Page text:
Earthling Society - Sci-Fi Hi-Fi
(4 Zero Records)

From Aural Innovations October 2009 update

Their last album, 2008's Beauty and the Beast, saw UK band The Earthling Society taking a bit of a departure, delving into a generally more psychedelic pop direction. I wondered if that was the overall direction they were taking the band in, but it seems for now a one-off experiment, as 2009 finds the band returning to the intense and layered space rock they've come to be known for on such albums as Tears of Andromeda and Plastic Jesus & the Third Eye Blind.

Like those albums, this one is another stellar winner, and perhaps even better thanks to a more focused approach. With an eerie deep space drone that is soon pierced by a restless rhythm, the album begins with the title track, a wild space rock ride that reminds me a bit of Dark Sun at times. The vocals range from seductively soulful to punkish in style, but are purely Earthling Society. Musically, the track careens from catchy song writing to experimental noise to swirling organ and synth solos, but all gels into a perfect blend of the three. Tempel ov Flaming Youth, the nearly 11-minute piece that follows is a completely different story, being a wildly unpredictable romp that starts with five minutes of ambient exploration in a Krautrock style before launching into an almost heavy metal style workout that sounds like it's going to be some dark jamming until it breaks into... a triumphant orchestral lead! And just when you think it's going to quiet down again, Tempel rushes into a chaotic, nearly freeform freak out of a coda that leaves you breathless. And so it goes with Sci-Fi Hi-Fi. Each song is a surprise, from the Ozric Tentacles like EA1729, to the psych/folk weirdness of The Lantern, to the lush and dreamy excursion of A Future Dream, with its gorgeous synth leads and memorable vocal melody. There's not a song under 7 minutes on the album, and in fact, it's all capped off by the monster 20 minute epic, E.V.I.L.U.S.A., certainly one of their best songs to date, and at times, one of their heaviest too! From its spaced out beginnings it weaves through blistering heavy psych to a lengthy passage of strumming acoustic guitars and a sighing electric lead that eventually breaks into a truly epic guitar solo that is just stunning. And finally it all emerges into a dazzling and freaky space disco finale. Yes, you read that right, space disco! While that may sound cheesy, in the hands of these phenomenal musicians it is definitely not. It soars with spooky Theremin-like synths, funky guitars and swirling strings, bringing to a close this extraordinary album.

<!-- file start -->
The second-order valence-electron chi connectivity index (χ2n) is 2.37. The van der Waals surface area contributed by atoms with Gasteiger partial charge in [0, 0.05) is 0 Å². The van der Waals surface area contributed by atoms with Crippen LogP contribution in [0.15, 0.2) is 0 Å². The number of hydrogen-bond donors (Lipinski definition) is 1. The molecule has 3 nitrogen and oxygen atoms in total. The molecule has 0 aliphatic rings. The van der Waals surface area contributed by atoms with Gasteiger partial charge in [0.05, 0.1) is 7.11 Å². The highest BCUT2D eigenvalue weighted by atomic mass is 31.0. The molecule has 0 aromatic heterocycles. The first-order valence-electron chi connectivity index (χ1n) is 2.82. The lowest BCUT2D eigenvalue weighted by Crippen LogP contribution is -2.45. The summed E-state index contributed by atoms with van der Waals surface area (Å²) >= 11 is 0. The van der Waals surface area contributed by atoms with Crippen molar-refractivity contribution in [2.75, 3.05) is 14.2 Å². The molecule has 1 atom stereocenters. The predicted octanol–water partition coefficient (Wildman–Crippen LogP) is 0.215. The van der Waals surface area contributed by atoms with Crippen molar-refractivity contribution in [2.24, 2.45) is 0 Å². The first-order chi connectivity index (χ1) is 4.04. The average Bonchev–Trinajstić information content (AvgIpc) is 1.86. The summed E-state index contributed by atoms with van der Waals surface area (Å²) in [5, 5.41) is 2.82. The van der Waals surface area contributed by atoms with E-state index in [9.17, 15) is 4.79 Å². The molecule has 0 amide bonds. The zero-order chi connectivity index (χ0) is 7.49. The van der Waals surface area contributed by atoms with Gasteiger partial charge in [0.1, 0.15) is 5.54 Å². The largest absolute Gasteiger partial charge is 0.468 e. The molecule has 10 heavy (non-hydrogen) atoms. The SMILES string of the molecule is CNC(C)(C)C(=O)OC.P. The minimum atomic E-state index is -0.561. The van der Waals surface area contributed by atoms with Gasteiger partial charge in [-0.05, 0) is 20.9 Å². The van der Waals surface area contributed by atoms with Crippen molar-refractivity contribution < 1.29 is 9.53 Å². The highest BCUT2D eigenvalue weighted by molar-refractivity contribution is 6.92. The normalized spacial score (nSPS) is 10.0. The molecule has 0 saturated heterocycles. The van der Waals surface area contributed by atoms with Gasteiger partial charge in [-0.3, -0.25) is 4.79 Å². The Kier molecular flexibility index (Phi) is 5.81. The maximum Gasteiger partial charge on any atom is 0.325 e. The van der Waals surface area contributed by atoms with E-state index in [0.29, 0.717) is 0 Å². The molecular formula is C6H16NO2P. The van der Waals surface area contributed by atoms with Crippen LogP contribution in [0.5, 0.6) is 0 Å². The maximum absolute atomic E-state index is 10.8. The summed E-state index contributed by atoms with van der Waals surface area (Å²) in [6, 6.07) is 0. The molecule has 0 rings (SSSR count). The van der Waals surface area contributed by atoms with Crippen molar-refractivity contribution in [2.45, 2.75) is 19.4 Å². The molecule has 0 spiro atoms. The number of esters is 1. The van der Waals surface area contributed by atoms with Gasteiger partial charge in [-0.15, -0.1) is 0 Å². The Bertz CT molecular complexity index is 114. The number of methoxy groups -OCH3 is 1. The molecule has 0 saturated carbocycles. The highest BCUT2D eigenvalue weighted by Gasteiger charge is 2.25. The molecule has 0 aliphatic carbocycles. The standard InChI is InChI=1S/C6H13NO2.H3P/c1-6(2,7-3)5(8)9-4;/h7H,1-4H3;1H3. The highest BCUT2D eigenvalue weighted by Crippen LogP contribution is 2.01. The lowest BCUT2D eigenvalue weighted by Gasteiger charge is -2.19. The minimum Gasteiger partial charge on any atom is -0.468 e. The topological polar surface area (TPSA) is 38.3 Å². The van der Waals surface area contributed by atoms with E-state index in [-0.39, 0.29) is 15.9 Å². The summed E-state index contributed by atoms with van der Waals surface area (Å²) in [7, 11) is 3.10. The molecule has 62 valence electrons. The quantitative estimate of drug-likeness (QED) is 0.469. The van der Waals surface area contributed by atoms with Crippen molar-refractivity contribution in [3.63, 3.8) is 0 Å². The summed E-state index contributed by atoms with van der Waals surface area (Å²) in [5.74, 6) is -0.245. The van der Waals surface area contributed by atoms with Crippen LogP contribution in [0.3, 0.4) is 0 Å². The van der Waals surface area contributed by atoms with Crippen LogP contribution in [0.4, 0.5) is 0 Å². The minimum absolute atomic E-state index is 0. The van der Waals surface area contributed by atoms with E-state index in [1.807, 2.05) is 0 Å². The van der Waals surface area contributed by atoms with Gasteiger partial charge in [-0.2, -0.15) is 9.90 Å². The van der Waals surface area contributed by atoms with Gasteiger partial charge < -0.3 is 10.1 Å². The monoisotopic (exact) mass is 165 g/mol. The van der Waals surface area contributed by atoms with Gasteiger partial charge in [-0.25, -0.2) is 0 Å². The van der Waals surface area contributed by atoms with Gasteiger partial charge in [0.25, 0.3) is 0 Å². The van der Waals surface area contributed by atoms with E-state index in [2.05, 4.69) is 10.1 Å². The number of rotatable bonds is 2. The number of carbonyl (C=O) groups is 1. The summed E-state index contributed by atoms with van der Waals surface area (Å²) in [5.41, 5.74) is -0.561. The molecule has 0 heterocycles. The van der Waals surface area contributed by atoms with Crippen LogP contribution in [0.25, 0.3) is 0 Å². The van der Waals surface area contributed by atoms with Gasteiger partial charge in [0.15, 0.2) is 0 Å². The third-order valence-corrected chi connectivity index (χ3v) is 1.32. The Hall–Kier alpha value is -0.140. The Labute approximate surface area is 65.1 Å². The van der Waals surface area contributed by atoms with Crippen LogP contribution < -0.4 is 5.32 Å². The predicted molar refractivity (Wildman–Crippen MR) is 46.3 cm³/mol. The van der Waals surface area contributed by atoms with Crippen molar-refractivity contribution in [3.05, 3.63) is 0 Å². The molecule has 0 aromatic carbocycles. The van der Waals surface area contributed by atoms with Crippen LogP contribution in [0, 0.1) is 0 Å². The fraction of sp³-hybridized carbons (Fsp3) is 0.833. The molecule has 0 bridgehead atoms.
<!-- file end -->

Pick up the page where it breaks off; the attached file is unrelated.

Whether you want to call it space rock, or something unique unto itself, Sci-Fi Hi-Fi remains one of the best releases of the year so far, and quite possibly the best album from The Earthling Society that we've heard yet. Put it on your "to get" list, because you don't want to miss this one.

Reviewed by Jeff Fitzgerald

Let me just start by saying that this might be the best record I have heard so far this year. This very eclectic UK band have basically been releasing a new record every year since their first one in 2005 and this is their fifth and best. One reason for the different sound on the new CD could that half that band are new, with new bass and synth players (Joe is much more an analog spacey guy!). The CD starts off with an amazing psych-space rock track with a really cool melodic thread that runs through it while the track maintains a really psychedelic feel and a total kraut rock like ending. Next up is Temple ov Flaming Youth which starts off like classic Hawkwind like territory with some very cool sax playing and layers of spacey synths and stuff, then the totally spacey guitar by Fred kicks in and is mixed to the right channel while the synths and voice dominate a bit more in the left. EA1729 features again some pretty psyched out guitar and melodic keyboards and finally Fred let’s rip with some wild lead guitar and Joe counters with some great synth stuff in a fusion chamber of psychedelic sounds. The Lantern is a very tripped out acidic number which features some acoustic guitar and sounds like it could have been recorded in 1968. A Future Dream starts very laid back and spacey like Pink Floyd with some really nice guitar from Fred. His vocals on this record are very relaxed and stoned, which I like. There is a great synth solo at the end that will remind you parts of Dark side of the Moon. The CD ends with the 20 minute E.V.I.L.U.S.A. track… Glad that band speak their mind.. Anyway, this is really an amazing musical journey that everyone should sit down, and take one evening… Phew…. Great job Earthling Society! 10 out of 10…

Check out the Earthling society web sites at: or
Visit the 4 Zero record label site at:

Reviewed by Scott Heller

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